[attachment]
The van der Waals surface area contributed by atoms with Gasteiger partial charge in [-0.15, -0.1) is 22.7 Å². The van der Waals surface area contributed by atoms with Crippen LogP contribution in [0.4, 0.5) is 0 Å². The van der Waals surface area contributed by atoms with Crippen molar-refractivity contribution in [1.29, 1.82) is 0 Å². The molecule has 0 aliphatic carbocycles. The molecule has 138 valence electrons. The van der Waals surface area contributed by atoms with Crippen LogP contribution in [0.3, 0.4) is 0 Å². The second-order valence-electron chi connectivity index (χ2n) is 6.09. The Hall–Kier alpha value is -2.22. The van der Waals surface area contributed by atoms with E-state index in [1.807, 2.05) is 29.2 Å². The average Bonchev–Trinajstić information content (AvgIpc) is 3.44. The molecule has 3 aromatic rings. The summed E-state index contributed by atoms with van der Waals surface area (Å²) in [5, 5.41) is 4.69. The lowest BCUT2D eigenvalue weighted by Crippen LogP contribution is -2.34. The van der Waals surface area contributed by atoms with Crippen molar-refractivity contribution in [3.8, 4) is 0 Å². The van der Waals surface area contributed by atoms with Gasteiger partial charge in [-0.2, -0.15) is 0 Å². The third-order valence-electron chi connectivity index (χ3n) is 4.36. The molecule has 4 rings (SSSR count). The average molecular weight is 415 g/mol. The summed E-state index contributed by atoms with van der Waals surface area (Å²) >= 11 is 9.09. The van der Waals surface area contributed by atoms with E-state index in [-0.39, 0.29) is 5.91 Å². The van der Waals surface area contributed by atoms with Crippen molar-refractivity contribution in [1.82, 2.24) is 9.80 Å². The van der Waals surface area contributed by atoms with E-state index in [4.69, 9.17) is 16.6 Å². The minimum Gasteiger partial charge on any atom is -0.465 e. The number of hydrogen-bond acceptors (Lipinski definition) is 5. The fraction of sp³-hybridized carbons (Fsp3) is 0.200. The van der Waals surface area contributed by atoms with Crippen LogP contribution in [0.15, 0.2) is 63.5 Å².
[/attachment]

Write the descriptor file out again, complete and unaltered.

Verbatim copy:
The van der Waals surface area contributed by atoms with Gasteiger partial charge in [-0.15, -0.1) is 22.7 Å². The van der Waals surface area contributed by atoms with Crippen LogP contribution in [0.4, 0.5) is 0 Å². The van der Waals surface area contributed by atoms with Crippen molar-refractivity contribution in [1.29, 1.82) is 0 Å². The molecule has 0 aliphatic carbocycles. The molecule has 138 valence electrons. The van der Waals surface area contributed by atoms with Crippen LogP contribution in [0.3, 0.4) is 0 Å². The second-order valence-electron chi connectivity index (χ2n) is 6.09. The Hall–Kier alpha value is -2.22. The van der Waals surface area contributed by atoms with E-state index in [1.807, 2.05) is 29.2 Å². The average Bonchev–Trinajstić information content (AvgIpc) is 3.44. The molecule has 3 aromatic rings. The summed E-state index contributed by atoms with van der Waals surface area (Å²) in [5, 5.41) is 4.69. The lowest BCUT2D eigenvalue weighted by Crippen LogP contribution is -2.34. The van der Waals surface area contributed by atoms with Crippen molar-refractivity contribution in [3.8, 4) is 0 Å². The van der Waals surface area contributed by atoms with Gasteiger partial charge in [-0.2, -0.15) is 0 Å². The third-order valence-electron chi connectivity index (χ3n) is 4.36. The molecule has 4 rings (SSSR count). The average molecular weight is 415 g/mol. The summed E-state index contributed by atoms with van der Waals surface area (Å²) >= 11 is 9.09. The van der Waals surface area contributed by atoms with E-state index in [-0.39, 0.29) is 5.91 Å². The van der Waals surface area contributed by atoms with Crippen molar-refractivity contribution in [1.82, 2.24) is 9.80 Å². The van der Waals surface area contributed by atoms with E-state index in [4.69, 9.17) is 16.6 Å². The minimum Gasteiger partial charge on any atom is -0.465 e. The number of hydrogen-bond acceptors (Lipinski definition) is 5. The fraction of sp³-hybridized carbons (Fsp3) is 0.200. The van der Waals surface area contributed by atoms with Crippen LogP contribution in [0.15, 0.2) is 63.5 Å².